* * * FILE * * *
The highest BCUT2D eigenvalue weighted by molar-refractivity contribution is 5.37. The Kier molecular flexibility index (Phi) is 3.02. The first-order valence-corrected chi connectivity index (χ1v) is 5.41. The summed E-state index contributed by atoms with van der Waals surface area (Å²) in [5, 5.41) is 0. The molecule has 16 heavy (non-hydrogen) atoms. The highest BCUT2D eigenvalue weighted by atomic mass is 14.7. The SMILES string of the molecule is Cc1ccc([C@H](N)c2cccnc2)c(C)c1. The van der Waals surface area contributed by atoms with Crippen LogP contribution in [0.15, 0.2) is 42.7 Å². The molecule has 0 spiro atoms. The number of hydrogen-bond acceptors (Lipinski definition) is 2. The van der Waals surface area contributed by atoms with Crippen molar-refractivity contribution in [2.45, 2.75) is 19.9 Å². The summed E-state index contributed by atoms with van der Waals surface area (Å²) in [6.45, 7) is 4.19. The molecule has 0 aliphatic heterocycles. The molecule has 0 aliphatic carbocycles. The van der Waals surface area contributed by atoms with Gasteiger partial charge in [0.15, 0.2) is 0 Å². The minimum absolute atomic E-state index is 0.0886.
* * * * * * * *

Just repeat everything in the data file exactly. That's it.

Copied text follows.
The highest BCUT2D eigenvalue weighted by molar-refractivity contribution is 5.37. The Kier molecular flexibility index (Phi) is 3.02. The first-order valence-corrected chi connectivity index (χ1v) is 5.41. The summed E-state index contributed by atoms with van der Waals surface area (Å²) in [5, 5.41) is 0. The molecule has 16 heavy (non-hydrogen) atoms. The highest BCUT2D eigenvalue weighted by atomic mass is 14.7. The SMILES string of the molecule is Cc1ccc([C@H](N)c2cccnc2)c(C)c1. The van der Waals surface area contributed by atoms with Crippen LogP contribution in [0.15, 0.2) is 42.7 Å². The molecule has 0 spiro atoms. The number of hydrogen-bond acceptors (Lipinski definition) is 2. The van der Waals surface area contributed by atoms with Crippen molar-refractivity contribution in [2.45, 2.75) is 19.9 Å². The summed E-state index contributed by atoms with van der Waals surface area (Å²) in [6.45, 7) is 4.19. The molecule has 0 aliphatic heterocycles. The molecule has 0 aliphatic carbocycles. The van der Waals surface area contributed by atoms with Gasteiger partial charge in [0.15, 0.2) is 0 Å². The minimum absolute atomic E-state index is 0.0886.